by Eytan Oren
As November draws to a close and Thanksgiving barrels down on us, some people may be finding it hard to muster up hope and see light in the world. I know it is frowned upon to talk about other holidays before Thanksgiving, but earlier this week we marked Rosh Chodesh Kislev, the beginning of the Hebrew month of Kislev, which contains Hanukkah. Kislev comes from the Hebrew root Chaf-Samech-Lamed, similar to the words “kesel” and “kisla,” translated as hope, positivity, or trust.
The winter season illustrates the issue of trust, with days getting colder and darker, we may forget to see the light and warmth of life clearly. But every morning, there is a new day, full of sunshine and warmth. All 30 days of Kislev are a reminder of that light and warmth. A spark of hope, a reminder of the power of positivity in altering how we feel about our circumstances. I know that neither Thanksgiving nor Hanukkah will feel the same this year. That the family reunions, large get-togethers, community candle lightings, will be replaced by Zoom zimriyahs, meals miles apart, and call-in candle lightings. That we are going through this AGAIN (Pesach, Rosh Hashanah, Yom Kippur, and now Hanukkah), and that there seems to be no end in sight. But the story of Hanukkah has arrived as a beam of hope.
When we teach the story of Hanukkah to children, we teach about the bravery, courage, and heroics of the Maccabees (Chashmonaim) as they fought against the influence and oppression of the Ancient Greeks. We teach about Judah Maccabee fearlessly leading a greatly outnumbered band of soldiers against an experienced army. We teach about the miracle of the oil, said to have lasted eight days when it should have only lasted one. However, we rarely teach them that the Maccabees had to fight for seven years before achieving victory. We do not mention that Judah and his four brothers all died violently. We skim over the hard work and dedication of the farmers who worked overtime to supply a new batch of kosher, sacred oil to be used in the Menorah.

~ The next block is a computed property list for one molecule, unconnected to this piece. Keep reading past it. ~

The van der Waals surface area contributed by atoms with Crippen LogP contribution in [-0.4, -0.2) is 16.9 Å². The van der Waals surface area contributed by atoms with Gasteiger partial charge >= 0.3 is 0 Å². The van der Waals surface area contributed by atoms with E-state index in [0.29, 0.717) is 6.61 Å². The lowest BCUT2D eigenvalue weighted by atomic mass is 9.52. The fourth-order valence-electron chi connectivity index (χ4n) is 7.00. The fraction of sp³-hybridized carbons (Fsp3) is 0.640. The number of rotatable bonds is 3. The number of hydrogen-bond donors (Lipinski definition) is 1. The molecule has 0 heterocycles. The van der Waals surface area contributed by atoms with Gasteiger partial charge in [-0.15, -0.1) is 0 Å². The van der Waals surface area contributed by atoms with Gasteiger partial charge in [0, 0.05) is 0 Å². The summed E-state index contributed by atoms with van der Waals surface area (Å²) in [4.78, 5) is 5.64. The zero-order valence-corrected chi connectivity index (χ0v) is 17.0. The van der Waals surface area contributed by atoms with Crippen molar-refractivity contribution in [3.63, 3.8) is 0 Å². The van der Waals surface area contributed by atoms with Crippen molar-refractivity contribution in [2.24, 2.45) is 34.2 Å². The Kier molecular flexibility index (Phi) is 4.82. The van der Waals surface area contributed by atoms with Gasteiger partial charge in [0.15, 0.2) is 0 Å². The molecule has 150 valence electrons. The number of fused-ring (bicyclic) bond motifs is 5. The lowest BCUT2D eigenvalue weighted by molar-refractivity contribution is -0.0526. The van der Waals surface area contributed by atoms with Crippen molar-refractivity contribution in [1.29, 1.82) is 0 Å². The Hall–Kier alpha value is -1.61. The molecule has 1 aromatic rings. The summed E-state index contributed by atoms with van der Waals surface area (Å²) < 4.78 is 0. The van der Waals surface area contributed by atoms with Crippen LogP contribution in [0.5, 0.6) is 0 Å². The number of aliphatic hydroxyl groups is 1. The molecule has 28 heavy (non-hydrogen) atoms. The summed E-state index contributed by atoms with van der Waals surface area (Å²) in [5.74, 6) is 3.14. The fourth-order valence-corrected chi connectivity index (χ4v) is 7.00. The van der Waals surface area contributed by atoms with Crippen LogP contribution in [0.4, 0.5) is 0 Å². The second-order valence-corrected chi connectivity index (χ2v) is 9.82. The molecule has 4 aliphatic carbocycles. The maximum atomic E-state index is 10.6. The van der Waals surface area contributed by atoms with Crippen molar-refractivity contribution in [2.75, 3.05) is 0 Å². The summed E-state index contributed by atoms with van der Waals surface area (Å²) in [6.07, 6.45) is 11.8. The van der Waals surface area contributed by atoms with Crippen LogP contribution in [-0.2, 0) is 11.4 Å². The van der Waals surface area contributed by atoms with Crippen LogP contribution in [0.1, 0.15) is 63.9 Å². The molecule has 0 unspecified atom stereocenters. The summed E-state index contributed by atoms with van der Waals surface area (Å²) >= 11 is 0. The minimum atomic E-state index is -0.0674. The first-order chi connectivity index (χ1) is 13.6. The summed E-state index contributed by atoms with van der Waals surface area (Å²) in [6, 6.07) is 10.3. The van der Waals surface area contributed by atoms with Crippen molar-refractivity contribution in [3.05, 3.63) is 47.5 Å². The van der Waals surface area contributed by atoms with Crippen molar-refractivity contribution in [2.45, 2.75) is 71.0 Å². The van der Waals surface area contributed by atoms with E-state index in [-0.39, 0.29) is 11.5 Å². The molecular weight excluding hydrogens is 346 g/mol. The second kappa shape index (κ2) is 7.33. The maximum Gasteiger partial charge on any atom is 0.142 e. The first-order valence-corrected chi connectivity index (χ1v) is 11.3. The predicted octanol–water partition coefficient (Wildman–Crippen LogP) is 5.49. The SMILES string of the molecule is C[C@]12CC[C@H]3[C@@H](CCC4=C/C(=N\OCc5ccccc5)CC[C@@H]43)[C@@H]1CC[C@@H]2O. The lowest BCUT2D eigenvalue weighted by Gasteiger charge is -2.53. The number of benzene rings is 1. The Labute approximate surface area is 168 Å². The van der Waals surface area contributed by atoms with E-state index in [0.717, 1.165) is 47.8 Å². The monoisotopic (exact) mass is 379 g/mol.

When we look at the world today, we do not see a victory like in the story of Hanukkah. We see no end in sight, we see tragedy on the news, we feel outnumbered or overwhelmed no matter how hard we work. Now, Kislev has arrived to usher in hope, light, and warmth. To urge us to be positive and trust one another. The Maccabees overcame the odds and re-dedicated the Beit HaMikdash, the Holy Temple. We hope it will not take us seven years to overcome our current struggles, and thankfully we have made progress over the past 2000 years. I plan to wait it out one latke at a time. I hope everyone has a Happy Thanksgiving and a Happy Kislev! Chag Sameach!